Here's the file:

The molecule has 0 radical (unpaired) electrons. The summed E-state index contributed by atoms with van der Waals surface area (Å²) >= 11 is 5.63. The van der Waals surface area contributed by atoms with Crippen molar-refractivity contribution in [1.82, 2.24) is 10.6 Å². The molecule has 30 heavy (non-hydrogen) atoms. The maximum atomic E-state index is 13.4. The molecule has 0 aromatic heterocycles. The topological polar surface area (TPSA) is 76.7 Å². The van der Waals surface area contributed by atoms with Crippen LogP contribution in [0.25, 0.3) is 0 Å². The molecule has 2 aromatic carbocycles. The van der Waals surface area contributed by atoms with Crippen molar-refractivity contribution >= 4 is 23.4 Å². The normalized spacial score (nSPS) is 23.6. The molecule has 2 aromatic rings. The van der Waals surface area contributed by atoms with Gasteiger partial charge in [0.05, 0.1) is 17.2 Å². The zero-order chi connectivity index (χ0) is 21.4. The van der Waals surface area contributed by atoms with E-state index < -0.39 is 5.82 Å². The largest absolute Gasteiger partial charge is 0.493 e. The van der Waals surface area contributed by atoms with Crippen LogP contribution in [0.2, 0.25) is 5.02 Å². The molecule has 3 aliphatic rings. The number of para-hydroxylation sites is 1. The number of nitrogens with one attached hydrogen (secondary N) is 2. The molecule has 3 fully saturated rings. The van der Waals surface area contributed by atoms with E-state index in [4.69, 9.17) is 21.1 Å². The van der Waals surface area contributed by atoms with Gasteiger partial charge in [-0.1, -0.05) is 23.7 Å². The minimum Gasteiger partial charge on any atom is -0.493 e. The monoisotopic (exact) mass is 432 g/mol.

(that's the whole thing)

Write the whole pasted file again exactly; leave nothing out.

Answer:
The molecule has 0 radical (unpaired) electrons. The summed E-state index contributed by atoms with van der Waals surface area (Å²) >= 11 is 5.63. The van der Waals surface area contributed by atoms with Crippen molar-refractivity contribution in [1.82, 2.24) is 10.6 Å². The molecule has 30 heavy (non-hydrogen) atoms. The maximum atomic E-state index is 13.4. The molecule has 0 aromatic heterocycles. The topological polar surface area (TPSA) is 76.7 Å². The van der Waals surface area contributed by atoms with Crippen LogP contribution in [0.25, 0.3) is 0 Å². The molecule has 2 aromatic carbocycles. The van der Waals surface area contributed by atoms with Crippen molar-refractivity contribution >= 4 is 23.4 Å². The normalized spacial score (nSPS) is 23.6. The molecule has 2 aromatic rings. The van der Waals surface area contributed by atoms with Gasteiger partial charge in [0.05, 0.1) is 17.2 Å². The zero-order chi connectivity index (χ0) is 21.4. The van der Waals surface area contributed by atoms with E-state index < -0.39 is 5.82 Å². The largest absolute Gasteiger partial charge is 0.493 e. The van der Waals surface area contributed by atoms with Crippen LogP contribution in [0.2, 0.25) is 5.02 Å². The molecule has 3 aliphatic rings. The number of para-hydroxylation sites is 1. The number of nitrogens with one attached hydrogen (secondary N) is 2. The molecule has 3 fully saturated rings. The van der Waals surface area contributed by atoms with E-state index in [4.69, 9.17) is 21.1 Å². The van der Waals surface area contributed by atoms with Gasteiger partial charge in [-0.1, -0.05) is 23.7 Å². The minimum Gasteiger partial charge on any atom is -0.493 e. The monoisotopic (exact) mass is 432 g/mol.